YouTube is preparing to launch fee-based subscription only channels starting this spring.
Gift cards are a great way to get access to some amazing subscription-based Web services available these days. It's a personal, approachable and easy to track down gift that fits a wide range of budgets. We've clipped on a couple simple gift cards to round things out a bit.
Around this time last year, The New York Times put up its content paywall. Unless you were a subscriber to either its printed papers or digital smartphone/tablet plans, you could only read 20 articles for free per month. Starting next month, you'll get access to half of that.
Apparently people weren't messing around when they were complaining about Netflix's recent price hikes: Netflix says the company expects to lose one million customers because of the pricing change. One million!
UPDATE: This morning the big rumor was that Netflix would be cranking up the cost of its DVD+streaming plan to $16, up from the $9.99 it was originally. Netflix has confirmed that's what's going to happen. New subs get hit immediately; current Netflix users will have to make a decision by September and can see the changes now in their accounts.
As it stands, when you throw down $10 for Hulu Plus, you get access to an expanded catalog as well as the ability to stream the service to devices other than your computer. Well, that offer must not be as enticing as the service hoped, because sources close to Hulu are saying that a price cut could be in the works. But is $5 still too much?
Right now, iTunes grants users the ability to download tracks and albums à la carte, though many of its competitors — including Microsoft's Zune Marketplace — give you access to all the music on the service for a subscription fee. Turns out, that may be something Apple is interested in as well.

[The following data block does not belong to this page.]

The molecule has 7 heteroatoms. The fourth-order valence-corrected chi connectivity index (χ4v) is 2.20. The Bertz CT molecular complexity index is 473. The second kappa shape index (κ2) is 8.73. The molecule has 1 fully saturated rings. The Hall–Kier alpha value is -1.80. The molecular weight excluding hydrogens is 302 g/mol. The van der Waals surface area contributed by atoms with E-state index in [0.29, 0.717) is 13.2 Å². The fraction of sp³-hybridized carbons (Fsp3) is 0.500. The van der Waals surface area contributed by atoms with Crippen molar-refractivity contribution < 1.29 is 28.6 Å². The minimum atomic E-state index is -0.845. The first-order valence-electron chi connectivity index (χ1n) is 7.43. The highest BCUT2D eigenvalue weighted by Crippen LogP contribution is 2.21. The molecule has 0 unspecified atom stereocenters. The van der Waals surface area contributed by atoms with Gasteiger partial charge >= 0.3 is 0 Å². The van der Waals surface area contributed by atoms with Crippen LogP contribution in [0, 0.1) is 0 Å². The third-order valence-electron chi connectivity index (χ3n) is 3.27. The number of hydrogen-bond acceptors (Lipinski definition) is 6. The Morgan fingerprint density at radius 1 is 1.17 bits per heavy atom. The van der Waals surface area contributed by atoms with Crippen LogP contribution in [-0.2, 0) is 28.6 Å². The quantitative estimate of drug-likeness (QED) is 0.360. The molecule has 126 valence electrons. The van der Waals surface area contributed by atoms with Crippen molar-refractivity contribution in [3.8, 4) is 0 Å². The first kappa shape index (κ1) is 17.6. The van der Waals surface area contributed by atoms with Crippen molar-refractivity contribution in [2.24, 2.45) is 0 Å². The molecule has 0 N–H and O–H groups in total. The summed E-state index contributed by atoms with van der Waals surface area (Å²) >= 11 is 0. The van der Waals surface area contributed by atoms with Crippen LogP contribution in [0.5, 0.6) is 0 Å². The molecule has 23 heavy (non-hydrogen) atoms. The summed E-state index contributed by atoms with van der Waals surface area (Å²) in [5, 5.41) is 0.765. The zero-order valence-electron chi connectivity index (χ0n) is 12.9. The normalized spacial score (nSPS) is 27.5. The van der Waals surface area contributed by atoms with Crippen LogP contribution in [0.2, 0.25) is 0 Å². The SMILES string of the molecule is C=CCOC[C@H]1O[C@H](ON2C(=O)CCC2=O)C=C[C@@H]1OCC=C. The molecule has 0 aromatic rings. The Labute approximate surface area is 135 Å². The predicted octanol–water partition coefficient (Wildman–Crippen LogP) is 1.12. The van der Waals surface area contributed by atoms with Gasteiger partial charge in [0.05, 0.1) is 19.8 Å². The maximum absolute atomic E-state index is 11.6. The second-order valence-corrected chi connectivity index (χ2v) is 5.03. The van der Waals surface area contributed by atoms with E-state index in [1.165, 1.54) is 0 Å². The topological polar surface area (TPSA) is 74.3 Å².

If you charge someone for something they can get for free elsewhere, a lot of people won't pay. That's the simple reality of it. You pay for a newspaper, sure, but would you, say, subscribe to The Wall Street Journal online, when you could just read blogs? Rupert Murdoch tried to make that happen, but now everyone who isn't him hates it.
Let's not mince words: Hulu's free offerings have always been awesome, but Hulu Plus — the site's premium content service — has done nothing but confuse things. For $10, you're supposed to get access to a larger library and the...
Rumor has it that Hulu could begin quietly testing out its fee-supported service, called Hulu Plus, as early as next week. (If all the various content partners can agree to a mutually beneficial plan, that is.) For a service that we all know and love as essentially free, ad-supported television, what's in it for us to start ponying up cash?